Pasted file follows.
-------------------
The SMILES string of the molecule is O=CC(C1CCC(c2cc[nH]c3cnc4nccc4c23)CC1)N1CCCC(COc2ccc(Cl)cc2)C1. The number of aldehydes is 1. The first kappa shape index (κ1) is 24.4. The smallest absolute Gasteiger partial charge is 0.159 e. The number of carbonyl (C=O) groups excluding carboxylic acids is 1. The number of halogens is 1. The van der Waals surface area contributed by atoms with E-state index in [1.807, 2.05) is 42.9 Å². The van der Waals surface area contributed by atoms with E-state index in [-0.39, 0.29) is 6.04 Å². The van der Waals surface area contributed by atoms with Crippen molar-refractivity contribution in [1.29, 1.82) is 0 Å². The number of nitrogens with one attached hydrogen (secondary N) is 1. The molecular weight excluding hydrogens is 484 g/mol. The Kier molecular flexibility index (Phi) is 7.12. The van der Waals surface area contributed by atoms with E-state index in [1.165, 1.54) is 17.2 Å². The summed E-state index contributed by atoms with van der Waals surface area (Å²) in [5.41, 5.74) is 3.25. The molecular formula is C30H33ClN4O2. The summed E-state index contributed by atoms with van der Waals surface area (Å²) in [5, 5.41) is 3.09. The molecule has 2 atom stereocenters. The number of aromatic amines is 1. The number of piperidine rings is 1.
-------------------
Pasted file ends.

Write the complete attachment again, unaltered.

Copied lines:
The SMILES string of the molecule is O=CC(C1CCC(c2cc[nH]c3cnc4nccc4c23)CC1)N1CCCC(COc2ccc(Cl)cc2)C1. The number of aldehydes is 1. The first kappa shape index (κ1) is 24.4. The smallest absolute Gasteiger partial charge is 0.159 e. The number of carbonyl (C=O) groups excluding carboxylic acids is 1. The number of halogens is 1. The van der Waals surface area contributed by atoms with E-state index in [1.807, 2.05) is 42.9 Å². The van der Waals surface area contributed by atoms with E-state index in [-0.39, 0.29) is 6.04 Å². The van der Waals surface area contributed by atoms with Crippen molar-refractivity contribution in [1.29, 1.82) is 0 Å². The number of nitrogens with one attached hydrogen (secondary N) is 1. The molecular weight excluding hydrogens is 484 g/mol. The Kier molecular flexibility index (Phi) is 7.12. The van der Waals surface area contributed by atoms with E-state index in [1.165, 1.54) is 17.2 Å². The summed E-state index contributed by atoms with van der Waals surface area (Å²) in [5.41, 5.74) is 3.25. The molecular formula is C30H33ClN4O2. The summed E-state index contributed by atoms with van der Waals surface area (Å²) in [5, 5.41) is 3.09. The molecule has 2 atom stereocenters. The number of aromatic amines is 1. The number of piperidine rings is 1.